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A Better Partnership


Oct 2013
October 29, 2013

Rental Property Faces New Income Tax

A new 3.8% tax on net investment income goes into effect for the 2013 tax year as part of the Affordable Care Act, and there are options you should consider for year-end tax planning that may reduce your tax liability.

Who is affected and how?
  • The new 3.8% tax on net investment income will be applicable to net investment income when an individual’s modified adjusted gross income exceeds $200,000 ($250,000 for married couples).
  • Rental income from a passive activity, or that is not derived in the ordinary course of a trade or business, is generally included in net investment income subject to the new tax.
  • Many of our clients own entities that lease real estate to a separate operating entity. For example, a limited liability company owns real estate that is leased to a commonly-owned S Corporation. When the rental property and operating company are commonly-owned, it may be possible to elect “grouping” of the rental and operating activities, in which case the combined income will not be passive income subject to the new tax.

What options should be considered?
  • You may be able to remove the tax liability for net rental income on properties you own and lease to your separate operating entity by making a special election on your personal income tax return. The election would essentially group your rental entity with your operating entity.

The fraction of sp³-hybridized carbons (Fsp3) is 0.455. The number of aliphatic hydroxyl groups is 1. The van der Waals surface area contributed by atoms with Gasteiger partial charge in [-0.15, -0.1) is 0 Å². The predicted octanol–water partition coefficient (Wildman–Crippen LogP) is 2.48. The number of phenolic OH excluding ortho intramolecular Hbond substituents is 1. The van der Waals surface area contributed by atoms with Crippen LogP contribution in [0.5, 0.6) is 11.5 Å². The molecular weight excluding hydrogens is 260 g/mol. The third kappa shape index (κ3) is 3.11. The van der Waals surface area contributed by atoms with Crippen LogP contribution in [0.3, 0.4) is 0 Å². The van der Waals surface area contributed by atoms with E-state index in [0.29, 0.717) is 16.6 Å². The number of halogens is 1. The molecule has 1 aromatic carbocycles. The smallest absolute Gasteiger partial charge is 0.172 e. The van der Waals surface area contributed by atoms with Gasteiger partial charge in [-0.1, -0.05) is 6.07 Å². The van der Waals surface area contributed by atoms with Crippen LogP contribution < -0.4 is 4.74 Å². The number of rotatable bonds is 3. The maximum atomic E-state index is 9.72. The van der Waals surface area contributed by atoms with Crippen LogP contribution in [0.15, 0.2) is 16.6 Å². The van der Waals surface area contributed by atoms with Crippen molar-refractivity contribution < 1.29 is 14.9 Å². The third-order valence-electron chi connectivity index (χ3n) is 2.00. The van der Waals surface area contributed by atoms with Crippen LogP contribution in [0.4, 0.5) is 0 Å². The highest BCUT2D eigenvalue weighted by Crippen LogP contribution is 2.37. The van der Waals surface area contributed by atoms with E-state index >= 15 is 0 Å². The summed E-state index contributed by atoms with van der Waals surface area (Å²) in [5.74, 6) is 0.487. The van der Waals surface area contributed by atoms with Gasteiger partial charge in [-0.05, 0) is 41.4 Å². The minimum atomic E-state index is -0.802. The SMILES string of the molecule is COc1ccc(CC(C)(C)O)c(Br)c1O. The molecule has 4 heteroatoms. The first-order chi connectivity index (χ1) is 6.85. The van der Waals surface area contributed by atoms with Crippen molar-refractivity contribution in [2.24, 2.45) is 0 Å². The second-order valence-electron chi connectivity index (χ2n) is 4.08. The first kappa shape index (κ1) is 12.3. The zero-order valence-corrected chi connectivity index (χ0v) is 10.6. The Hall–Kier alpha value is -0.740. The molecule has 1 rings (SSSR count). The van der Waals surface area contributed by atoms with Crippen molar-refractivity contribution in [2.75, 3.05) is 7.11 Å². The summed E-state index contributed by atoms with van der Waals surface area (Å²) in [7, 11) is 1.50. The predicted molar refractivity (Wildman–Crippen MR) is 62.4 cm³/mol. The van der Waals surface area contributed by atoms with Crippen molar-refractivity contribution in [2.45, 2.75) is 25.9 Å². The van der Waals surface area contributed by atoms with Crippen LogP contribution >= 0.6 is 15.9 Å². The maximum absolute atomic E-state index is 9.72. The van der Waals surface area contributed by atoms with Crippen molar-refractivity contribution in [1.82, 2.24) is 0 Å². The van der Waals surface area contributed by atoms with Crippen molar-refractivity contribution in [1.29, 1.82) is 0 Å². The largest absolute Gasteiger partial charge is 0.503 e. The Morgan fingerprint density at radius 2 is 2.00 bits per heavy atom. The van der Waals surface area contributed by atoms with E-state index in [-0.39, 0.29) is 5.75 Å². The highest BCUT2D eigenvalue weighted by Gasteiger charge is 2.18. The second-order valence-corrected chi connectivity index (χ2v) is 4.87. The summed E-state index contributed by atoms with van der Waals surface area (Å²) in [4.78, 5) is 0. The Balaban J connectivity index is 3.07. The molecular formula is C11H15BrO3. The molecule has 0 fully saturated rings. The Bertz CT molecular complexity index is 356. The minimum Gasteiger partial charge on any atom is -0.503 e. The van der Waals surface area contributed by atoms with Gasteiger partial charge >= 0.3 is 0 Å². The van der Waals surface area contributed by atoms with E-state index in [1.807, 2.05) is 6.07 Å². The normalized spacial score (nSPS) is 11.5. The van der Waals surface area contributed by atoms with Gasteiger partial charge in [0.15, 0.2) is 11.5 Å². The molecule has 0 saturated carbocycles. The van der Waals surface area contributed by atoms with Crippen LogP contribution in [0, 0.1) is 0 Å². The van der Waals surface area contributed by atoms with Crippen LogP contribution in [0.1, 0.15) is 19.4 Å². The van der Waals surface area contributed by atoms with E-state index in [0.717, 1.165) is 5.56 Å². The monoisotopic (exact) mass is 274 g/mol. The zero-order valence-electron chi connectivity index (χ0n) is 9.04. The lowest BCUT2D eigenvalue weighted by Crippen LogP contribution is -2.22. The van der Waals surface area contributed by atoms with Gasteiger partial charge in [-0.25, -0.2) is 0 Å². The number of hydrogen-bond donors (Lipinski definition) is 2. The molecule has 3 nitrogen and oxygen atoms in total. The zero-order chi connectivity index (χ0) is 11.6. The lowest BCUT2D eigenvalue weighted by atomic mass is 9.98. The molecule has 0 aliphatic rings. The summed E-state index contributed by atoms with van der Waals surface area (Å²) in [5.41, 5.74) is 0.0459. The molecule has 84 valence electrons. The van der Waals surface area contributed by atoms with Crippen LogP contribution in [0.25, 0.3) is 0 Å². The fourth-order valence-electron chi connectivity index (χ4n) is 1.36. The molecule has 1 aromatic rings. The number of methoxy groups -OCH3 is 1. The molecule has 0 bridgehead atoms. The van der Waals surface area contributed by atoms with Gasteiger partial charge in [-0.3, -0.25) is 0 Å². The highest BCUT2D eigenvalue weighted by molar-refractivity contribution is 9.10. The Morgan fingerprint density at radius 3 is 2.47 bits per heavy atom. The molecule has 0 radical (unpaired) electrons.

• You may also need to amend the lease arrangement between the rental entity and the operating entity. The current interpretation by the IRS in their proposed regulations requires that the rental activity separately qualify as a trade or business. Real estate rental activity may qualify as a trade or business if the landlord provides services, e.g. a gross lease agreement as distinguished from a triple-net lease agreement. Note that the final regulations may eliminate the need to amend your lease arrangement but at this point the proposed regulations are the sole source of authority.

In order to take advantage of this planning strategy, you should consider making the grouping election on your 2013 tax return and revise leases before the end of this year (assuming the IRS position does not change in the final regulations). We would be happy to work with you and your accountants to quantify the potential tax savings available with the grouping election. We can assist with the qualification and reporting requirements of this election as well as the revision of your lease. For more information, please contact any of our Trusts & Estates or Tax Law attorneys.

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